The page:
Just around the corner in October, Franklin Graham will take his Decision America Tar Heel State Tour across his home state of North Carolina. Kickoff events for each city took place this summer, and excitement was high at the July 25 event in Billy Graham’s hometown of Charlotte.
Local pastors and lay people alike gathered just miles down the road from the Billy Graham Evangelistic Association (BGEA) headquarters at the Operation Christmas Child Processing Center to learn more about volunteering for the upcoming tour.
>> Do you live in North Carolina? Learn how you can get involved in the Tar Heel State Tour.
“We’ve got a lot of work to do,” Steve Rhoads, BGEA’s vice president of church ministry, shared from the stage. The tour begins October 1 with its first stop in Fayetteville and concludes October 13 in Asheville.
Decision America North Carolina Tour Stops
Tuesday, October 1
7 p.m. – Festival Park
Wednesday, October 2
7 p.m. – Pitt County American Legion Agricultural Fairgrounds
Saturday, October 5
4 p.m. – Legion Stadium
Sunday, October 6
4 p.m. – Coastal Credit Union Music Park at Walnut Creek
Wednesday, October 9
7 p.m. – White Oak Amphitheater at the Greensboro Coliseum Complex
Thursday, October 10
7 p.m. – L.P. Frans Stadium
Saturday, October 12
4 p.m. – PNC Music Pavilion
Sunday, October 13
4 p.m. – U.S. Cellular Center
Some of the tasks include spreading the word, training counselors who can talk to attendees about Jesus and ultimately pray without ceasing—not just for the tour itself, but that hearts would be softened to respond to Christ.
“The most critical thing you can do is pray, pray, pray,” Franklin Graham has said before. “The intercession of God’s people is critical if we are to see a return to the Biblical faith of our fathers, the faith that has guided and sustained our country for so long.”
A Movement of Hope
Lee Ann Giglio echoes that prayer. She recently moved from Los Angeles to the Charlotte area, and while her first calling is caring for her grandkids, she also volunteers at the Billy Graham Library. She loves the Bible verse Philippians 4:6 and wishes all people could know the peace Jesus brings, especially in the midst of anxiety.
“I want that for people because I see that they’re anxious, they’re depressed, they have thoughts of suicide and it just breaks my heart,” Giglio said. “It breaks my heart. And I know that this ministry, this particular movement can bring hope.”
Hope and truth are critical, Landon Surratte pointed out. Surratte is a 23-year-old from a rural community outside Charlotte. He credits his church for helping build the backbone of his faith and wishes his generation would realize just how short life is.
“One of my classmates that I went to high school with just died this week, just unexpectedly,” said Surratte. “You need to be sure about where your soul rests, your spiritual life. Events like this [tour] are crucial for reaching the youth because my age bracket, my generation, is just going through life like, ‘If I show up for church at Christmas with my family or if I do some good things, do some charity work, then I’ll be all right. God will let me into heaven.’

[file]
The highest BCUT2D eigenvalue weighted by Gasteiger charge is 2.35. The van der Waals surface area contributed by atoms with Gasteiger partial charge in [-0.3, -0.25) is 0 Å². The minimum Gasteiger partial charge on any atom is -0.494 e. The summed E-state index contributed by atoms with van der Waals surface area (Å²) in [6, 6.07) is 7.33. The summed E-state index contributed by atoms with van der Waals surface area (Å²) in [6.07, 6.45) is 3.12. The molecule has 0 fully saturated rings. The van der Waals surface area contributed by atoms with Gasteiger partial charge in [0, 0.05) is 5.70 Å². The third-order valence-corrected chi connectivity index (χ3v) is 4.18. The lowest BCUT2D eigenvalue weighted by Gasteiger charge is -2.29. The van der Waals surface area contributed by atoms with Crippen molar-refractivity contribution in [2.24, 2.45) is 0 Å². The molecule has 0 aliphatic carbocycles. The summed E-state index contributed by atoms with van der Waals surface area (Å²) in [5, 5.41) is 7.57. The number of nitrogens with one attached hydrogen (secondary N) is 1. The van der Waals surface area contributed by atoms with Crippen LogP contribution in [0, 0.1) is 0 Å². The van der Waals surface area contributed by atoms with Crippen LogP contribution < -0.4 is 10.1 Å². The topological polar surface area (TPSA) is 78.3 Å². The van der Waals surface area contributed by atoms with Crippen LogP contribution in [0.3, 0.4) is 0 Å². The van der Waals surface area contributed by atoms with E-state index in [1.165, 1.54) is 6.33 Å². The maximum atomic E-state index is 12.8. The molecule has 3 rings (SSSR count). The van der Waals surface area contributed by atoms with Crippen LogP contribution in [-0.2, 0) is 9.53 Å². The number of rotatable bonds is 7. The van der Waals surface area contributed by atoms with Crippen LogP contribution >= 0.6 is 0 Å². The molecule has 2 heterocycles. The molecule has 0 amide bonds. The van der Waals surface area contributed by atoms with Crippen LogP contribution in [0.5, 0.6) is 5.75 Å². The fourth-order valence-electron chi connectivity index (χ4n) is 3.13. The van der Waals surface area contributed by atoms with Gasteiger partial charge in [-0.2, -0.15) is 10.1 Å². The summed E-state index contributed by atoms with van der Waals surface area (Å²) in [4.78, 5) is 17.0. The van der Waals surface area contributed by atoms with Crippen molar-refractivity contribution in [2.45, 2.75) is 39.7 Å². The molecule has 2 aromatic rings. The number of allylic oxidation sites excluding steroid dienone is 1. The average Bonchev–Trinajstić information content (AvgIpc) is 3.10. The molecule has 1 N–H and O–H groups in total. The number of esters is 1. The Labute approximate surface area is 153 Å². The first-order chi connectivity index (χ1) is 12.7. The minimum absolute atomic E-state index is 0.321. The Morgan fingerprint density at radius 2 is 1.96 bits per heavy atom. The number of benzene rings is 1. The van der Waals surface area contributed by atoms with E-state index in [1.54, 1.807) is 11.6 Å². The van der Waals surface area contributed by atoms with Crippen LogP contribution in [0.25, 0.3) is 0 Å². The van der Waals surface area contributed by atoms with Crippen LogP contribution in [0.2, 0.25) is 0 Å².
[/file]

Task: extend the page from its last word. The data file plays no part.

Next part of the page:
“I hate that my generation is so misinformed, and they’re missing the big fact that it’s all about the relationship with Jesus.”
‘You Are Plan A’
God never stops looking for the people He created, Rhoads stressed. The son of a late Charlotte preacher, Rhoads discussed the three parables in Luke 15 that address the lost sheep, the lost coin and finally the wayward son. All three are found. All three recovered. That’s God’s heart for all humanity.
“The plan of God has always been to redeem people,” Rhoads said. “To buy them back, to cleanse them, purify them, and then to swap your unrighteousness and mine, to exchange it for the righteousness of Jesus. … Now He looks at you, He sees Jesus, He sees purity. He sees His Son.
“How can He reach the lost? He does not send angels. He doesn’t write it on the sky. He sends you. God’s plan for Charlotte is right here. You are Plan A. There is no Plan B. And if we don’t open our mouths, it won’t be said.”
This area used to be the Bible belt, Joel Smelley said, but the Vertical Church pastor believes, “It’s more like a new South where there’s a lot of people who have been transplanted from all over the place.”
He continued, “Psalm 67 says, ‘Let the nations be glad and sing for joy’—they can only do that if they hear the Gospel. So this [tour stop] is a great tool for our people to at least share the Gospel.”
“God’s been bringing the nations here to Charlotte,” his wife Kim added with a smile. “Yes, we can go to the nations, but He’s also so faithful to bring the nations here. We have a huge platform here. It’s amazing.”
Christians should urgently share their faith every day, Rhoads reminded those in attendance. Every day, we get closer to the return of Jesus Christ.
“Humanity’s never been closer to the return of Jesus Christ than it is right now,” Rhoads said. “Until that time, we’re going to work.”